Mistakes are 100% of the reason you will succeed - but only if we learn from them, work on them, and move forward from them - I can help you do that.
I recently graduated cum laude from SUNY Binghamton University with a degree in Neuroscience and will be starting medical school soon. I have had lots of experience working with students to refine their skills in both the basic and advanced science, math, and writing areas - and look forward to both a challenging and rewarding experience working to tutor you!
I am an avid reader who loves to drum (10+ years on the set); dogs are 100% my thing...cats not so much. And one of my favorite things to do is to play an early round of golf in the morning on weekends with my dad.
Undergraduate Degree: SUNY at Binghamton - Bachelors, Neuroscience
MCAT Verbal Reasoning: 11
Reading, Drumming, Medicine, and Cooking
Elementary School Math
High School Biology
High School Chemistry
High School English
Middle School Science
What is your teaching philosophy?
I think the best way for students to find success in school is to study smart, rather than just studying hard. After years of fine-tuning my own study habits and skills, I am confident I can guide a student to find a study medium through which he/she will pick up and retain information more quickly, and understand difficult concepts easily.
What might you do in a typical first session with a student?
My first session with a student usually is focused more on the type of learner he/she is. What do they like about the subject, what don't they like about the subject? What do they find difficult, and why? By addressing these questions at the forefront, I can better prepare the next sessions to effectively target these concerns.
How can you help a student become an independent learner?
One of the best ways I became an independent learner was by finding my optimal study method. Each student is different, some require flashcards to learn biology, while others do better with a whiteboard. Does he/she grasp concepts better visually or by reading things out? Once we have addressed these questions, you'll be better equipped to tackle challenging concepts when studying on your own.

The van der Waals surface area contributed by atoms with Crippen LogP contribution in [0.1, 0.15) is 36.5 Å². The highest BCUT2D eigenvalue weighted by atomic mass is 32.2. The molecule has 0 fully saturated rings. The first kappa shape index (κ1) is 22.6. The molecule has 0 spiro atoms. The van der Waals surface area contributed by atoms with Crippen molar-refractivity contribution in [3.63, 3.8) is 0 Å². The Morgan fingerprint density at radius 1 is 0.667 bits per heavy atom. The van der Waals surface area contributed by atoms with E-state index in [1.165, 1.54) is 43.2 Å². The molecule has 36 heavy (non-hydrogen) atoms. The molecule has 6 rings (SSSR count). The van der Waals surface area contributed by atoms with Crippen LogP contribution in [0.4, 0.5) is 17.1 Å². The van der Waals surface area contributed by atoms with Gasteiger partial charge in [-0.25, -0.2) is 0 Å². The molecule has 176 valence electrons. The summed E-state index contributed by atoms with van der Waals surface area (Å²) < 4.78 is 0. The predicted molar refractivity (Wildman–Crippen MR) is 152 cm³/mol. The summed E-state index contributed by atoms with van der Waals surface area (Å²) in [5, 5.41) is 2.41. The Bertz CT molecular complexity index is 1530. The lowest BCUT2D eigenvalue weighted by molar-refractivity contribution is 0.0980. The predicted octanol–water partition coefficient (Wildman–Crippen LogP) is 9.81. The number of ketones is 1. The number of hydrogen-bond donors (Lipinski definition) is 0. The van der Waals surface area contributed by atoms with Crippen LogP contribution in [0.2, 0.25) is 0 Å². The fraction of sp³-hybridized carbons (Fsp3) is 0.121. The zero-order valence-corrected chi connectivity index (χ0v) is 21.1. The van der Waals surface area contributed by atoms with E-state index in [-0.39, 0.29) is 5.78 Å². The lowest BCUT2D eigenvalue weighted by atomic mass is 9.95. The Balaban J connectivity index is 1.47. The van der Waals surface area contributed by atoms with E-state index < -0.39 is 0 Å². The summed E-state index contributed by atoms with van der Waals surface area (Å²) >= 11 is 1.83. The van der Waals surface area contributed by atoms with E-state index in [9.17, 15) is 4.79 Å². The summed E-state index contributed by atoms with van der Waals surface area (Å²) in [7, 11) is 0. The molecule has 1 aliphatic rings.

If a student has difficulty learning a skill or concept, what would you do?
Let's try a different approach. Maybe memorizing things blindly isn't working for him/her. I'd give something else a shot; perhaps sketching it out on paper, or writing out concepts on a whiteboard. Whatever make the information stick, and the concepts easier to understand is the winning method.
How do you help students who are struggling with reading comprehension?
Reading comprehension was never my forte throughout grade school. But I realized something that drastically altered my ability to comprehend prose - authors are people too. Using this approach, I was able to top the 90th percentile on my MCAT for reading comprehension! Be it Shakespeare, or JK Rowling - the goal of the author is to relate some concept or idea to the reader. Once I remind my students of that, and we work on addressing questions like "What is he/she trying to say here?" or "Why does the author have that opinion?" we tend to be able to comprehend prose easier.
How would you help a student get excited/engaged with a subject that they are struggling in?
Breaking it all down. No activity, be it studying or playing a sport, is fun when we experience struggle from it. By breaking down the concepts into smaller pieces, and tackling them via an easier approach, my students tend to build up their confidence to the point where they begin to enjoy the material they are learning - because they do well in it!
What types of materials do you typically use during a tutoring session?
I try to use a little bit of everything that I can. Textbooks are great for preliminary exposure to material, but by using YouTube videos, review books, and practice questions/sheets, I can really fine tune my students' understanding of difficult concepts.